Helping Insureds Settle Claims

Even if insurance is purchased by the renter, certain items usually are not covered under the business auto policy for which rental agencies typically try to collect. If a waiver agreement is not in effect, the renter will be faced with negotiating directly with the rental agency to settle these extra claim costs. Adjusters are in a good position to provide input to their insured customers faced with this problem. Here is a list of categories on which rental companies often try to collect, and

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1 The waiver under the contract can be voided or withdrawn by the rental agency if certain terms and conditions are not met. For this reason, the renter who is involved in an accident should take an active role in making sure that the claim is handled according to the contract terms and conditions. For example, any renter involved in an accident with the rented car must follow the specific instructions on reporting the loss. If the waiver is voided, the renter could be charged extra fees from the cost of repairing the car and loss of use in its fleet to refueling costs and towing charges. Adjusters should advise renters that it is in their best interests to be in control and avoid unnecessary costs.

2 Rental agencies often demand payment for administrative and processing fees, fines, or other expenses. If the renter receives such charges, adjusters should advise the renter to request that the rental agency provide documentation of expenses that are directly related to the accident or loss.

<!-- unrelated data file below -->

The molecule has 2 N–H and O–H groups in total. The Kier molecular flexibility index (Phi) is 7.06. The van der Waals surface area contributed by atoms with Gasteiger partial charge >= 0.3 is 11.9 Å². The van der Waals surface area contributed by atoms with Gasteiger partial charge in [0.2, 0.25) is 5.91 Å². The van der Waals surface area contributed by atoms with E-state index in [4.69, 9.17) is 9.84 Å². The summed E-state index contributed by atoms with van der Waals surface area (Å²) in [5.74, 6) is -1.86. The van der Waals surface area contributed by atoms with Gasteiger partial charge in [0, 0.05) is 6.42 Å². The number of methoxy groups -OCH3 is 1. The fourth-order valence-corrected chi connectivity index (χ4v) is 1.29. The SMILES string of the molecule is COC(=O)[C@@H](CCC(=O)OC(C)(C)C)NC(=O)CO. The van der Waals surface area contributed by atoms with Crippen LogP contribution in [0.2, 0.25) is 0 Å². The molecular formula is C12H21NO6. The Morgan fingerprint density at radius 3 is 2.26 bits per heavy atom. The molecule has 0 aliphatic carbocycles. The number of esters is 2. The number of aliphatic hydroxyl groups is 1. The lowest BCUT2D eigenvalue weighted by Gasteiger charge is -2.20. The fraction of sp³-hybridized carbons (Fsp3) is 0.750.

3 When a rental car spends time in a repair shop after a loss, the renter will likely receive a bill for its time out of the fleet. If so, the rental agency should be asked to provide the number of days the car was in the shop; proof that no other cars were available for rent during the actual days that the car was in the shop for repairs; and proof that any amount claimed accurately reflects the costs of not being able to rent the vehicle.

4 Rental agencies typically claim for decrease in value of the car resulting from the loss. If, however, the rental agency received payment for the repairs, why should it be entitled to recover additional damages for loss of value? Like any claimant, it should be required to prove that the car's value actually was reduced as a result of the accident or damage. To do this, the renter should ask for proof of the purchase price and selling price of the vehicle.

Unquestionably, resolution by settlement means that the insurance adjuster must be in possession of the facts. Managing claims involving rented cars is an opportunity to provide exceptional claim service and control claim costs.

Elaine Peck, a claim consultant for Willis of Seattle, has been handling claims for more than 20 years. Since 1991, she has been employed to provide claim management services for regional and national insurance brokers.
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Copyright 2002 Gale, Cengage Learning. All rights reserved.

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Author:Peck, Elaine
Date:Jun 1, 2002